Timeframing: The Art of Comics on Screens

Temporal Polyrhythms

A few artists are already doing this. This is a piece by a French illustrator known as Boulet, called Our Toyota Was Fantastic. It's a collection of GIF animations that recall the childhood experience of riding in the back seat of a car on a long night drive.

In these panels, there is a strong rhythmic component in the flashes of light that pass across all three frames simultaneously, as if these were three live views of the action. Even with that implication of liveness, the traditional temporal map of comics remains intact—we continue to read from left to right, while simultaneously enjoying the rhythmic sensation that ties all three panels together. Note also how the rhythm of the moving text differs from that of the lights, establishing a kind of temporal polyrhythm.
In these panels, the car has entered a tunnel, where the flashing light patterns evoke a hyperspace jump. Note that the beat of the lights and that of the wobbling text have now synchronized, emphasizing the intensity of this part of the experience.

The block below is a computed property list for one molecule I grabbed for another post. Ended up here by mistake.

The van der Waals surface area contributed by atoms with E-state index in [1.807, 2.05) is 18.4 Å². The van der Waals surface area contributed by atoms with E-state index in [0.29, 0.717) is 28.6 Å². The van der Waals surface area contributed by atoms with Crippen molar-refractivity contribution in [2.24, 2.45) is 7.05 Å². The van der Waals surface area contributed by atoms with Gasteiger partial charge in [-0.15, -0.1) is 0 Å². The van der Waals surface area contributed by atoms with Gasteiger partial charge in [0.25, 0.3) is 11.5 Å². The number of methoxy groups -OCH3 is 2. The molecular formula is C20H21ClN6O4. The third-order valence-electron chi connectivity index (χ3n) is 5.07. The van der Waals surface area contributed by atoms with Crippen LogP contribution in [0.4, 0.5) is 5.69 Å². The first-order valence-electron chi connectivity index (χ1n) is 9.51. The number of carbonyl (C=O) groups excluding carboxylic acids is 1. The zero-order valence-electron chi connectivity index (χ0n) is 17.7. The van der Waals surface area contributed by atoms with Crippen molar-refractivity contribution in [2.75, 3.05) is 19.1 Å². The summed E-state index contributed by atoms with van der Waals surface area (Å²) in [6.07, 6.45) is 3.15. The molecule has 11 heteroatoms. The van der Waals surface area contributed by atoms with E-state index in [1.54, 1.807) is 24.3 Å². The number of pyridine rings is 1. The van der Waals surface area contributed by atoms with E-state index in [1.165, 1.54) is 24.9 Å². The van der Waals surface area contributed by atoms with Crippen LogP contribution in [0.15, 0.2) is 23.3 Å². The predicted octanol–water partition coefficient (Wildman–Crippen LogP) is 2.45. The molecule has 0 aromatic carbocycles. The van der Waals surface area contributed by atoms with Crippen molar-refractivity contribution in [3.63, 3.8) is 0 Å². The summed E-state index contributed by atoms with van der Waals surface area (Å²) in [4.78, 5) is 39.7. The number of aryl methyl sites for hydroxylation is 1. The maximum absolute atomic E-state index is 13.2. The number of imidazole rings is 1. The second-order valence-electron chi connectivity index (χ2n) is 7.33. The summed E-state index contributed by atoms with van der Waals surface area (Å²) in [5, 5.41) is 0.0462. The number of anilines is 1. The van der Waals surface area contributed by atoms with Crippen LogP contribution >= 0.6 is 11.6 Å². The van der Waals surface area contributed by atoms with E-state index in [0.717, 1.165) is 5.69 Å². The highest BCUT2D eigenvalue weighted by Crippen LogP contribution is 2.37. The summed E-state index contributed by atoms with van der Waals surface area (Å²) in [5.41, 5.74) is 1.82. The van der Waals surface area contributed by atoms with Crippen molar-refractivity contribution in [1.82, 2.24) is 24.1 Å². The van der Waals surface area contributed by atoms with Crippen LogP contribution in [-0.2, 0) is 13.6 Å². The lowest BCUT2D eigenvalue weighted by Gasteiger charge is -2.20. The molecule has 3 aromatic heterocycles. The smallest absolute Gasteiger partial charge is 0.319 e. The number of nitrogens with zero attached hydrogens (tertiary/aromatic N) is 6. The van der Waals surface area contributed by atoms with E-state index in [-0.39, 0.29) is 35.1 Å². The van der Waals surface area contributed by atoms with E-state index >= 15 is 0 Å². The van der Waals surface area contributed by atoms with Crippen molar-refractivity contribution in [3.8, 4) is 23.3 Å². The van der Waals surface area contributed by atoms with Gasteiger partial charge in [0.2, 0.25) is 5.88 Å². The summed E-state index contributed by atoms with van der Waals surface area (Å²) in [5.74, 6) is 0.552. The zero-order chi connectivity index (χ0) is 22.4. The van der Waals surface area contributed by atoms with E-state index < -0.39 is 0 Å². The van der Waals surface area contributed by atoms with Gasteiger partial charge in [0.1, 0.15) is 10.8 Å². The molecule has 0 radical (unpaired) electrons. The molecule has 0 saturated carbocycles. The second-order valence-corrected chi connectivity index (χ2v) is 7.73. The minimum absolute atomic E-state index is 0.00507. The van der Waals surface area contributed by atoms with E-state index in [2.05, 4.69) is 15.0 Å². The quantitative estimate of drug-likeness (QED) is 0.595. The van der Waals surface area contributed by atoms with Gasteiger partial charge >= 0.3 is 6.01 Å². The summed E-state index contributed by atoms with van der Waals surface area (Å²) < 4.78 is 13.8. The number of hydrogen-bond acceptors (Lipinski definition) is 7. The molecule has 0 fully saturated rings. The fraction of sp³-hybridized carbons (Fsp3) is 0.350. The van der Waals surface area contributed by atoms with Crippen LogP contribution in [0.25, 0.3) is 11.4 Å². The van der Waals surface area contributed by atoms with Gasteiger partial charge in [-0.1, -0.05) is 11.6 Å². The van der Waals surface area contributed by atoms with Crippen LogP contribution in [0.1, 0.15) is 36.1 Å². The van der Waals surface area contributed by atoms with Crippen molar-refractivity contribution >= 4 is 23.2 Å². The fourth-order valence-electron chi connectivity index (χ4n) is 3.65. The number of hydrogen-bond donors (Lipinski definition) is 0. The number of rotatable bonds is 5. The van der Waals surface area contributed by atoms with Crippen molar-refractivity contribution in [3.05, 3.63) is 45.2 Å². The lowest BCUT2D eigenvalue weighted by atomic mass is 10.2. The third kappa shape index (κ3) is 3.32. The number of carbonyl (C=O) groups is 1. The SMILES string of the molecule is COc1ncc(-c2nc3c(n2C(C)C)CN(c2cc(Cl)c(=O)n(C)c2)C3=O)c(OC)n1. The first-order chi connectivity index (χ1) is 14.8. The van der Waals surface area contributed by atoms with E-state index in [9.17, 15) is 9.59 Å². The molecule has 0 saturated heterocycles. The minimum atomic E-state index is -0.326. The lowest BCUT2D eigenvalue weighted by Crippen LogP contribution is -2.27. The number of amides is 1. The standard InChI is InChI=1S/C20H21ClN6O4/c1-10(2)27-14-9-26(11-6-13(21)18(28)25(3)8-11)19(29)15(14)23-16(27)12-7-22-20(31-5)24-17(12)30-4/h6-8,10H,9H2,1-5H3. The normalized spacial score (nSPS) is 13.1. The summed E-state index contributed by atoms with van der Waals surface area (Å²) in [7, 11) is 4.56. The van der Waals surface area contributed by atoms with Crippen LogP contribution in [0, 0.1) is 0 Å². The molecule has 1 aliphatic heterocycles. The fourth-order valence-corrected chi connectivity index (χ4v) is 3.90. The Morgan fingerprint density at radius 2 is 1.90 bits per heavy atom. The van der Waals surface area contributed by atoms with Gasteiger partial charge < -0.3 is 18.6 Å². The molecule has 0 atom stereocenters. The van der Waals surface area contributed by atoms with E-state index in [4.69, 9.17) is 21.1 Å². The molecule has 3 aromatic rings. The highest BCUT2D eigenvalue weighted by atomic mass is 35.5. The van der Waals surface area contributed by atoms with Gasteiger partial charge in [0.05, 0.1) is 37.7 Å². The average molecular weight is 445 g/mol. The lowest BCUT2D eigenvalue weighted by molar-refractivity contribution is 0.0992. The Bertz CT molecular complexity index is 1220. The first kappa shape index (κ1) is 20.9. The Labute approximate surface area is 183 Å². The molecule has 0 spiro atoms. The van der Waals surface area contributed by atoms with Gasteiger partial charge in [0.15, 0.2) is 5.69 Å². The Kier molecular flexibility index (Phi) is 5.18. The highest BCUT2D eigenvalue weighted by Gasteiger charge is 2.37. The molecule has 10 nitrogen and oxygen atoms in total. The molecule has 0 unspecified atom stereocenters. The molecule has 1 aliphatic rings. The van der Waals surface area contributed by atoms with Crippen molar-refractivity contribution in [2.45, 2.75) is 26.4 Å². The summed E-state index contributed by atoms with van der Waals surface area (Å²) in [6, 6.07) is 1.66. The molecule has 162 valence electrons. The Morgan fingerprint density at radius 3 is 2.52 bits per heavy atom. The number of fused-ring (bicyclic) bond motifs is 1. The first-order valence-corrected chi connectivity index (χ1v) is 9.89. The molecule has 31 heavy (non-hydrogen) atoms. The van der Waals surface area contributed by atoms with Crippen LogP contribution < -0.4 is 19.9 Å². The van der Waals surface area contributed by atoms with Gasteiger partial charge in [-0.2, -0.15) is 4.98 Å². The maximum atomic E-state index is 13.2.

Here, this intensity is dialed back, and a new rhythm is introduced: that of the car's turning signal. Keep in mind that all of this rhythmic play is going on without any literal use of sound whatsoever. This piece could be considered a form of visual narrative music, one made possible by the seamless fusion of the temporal map of comics with the serial time of the screen.

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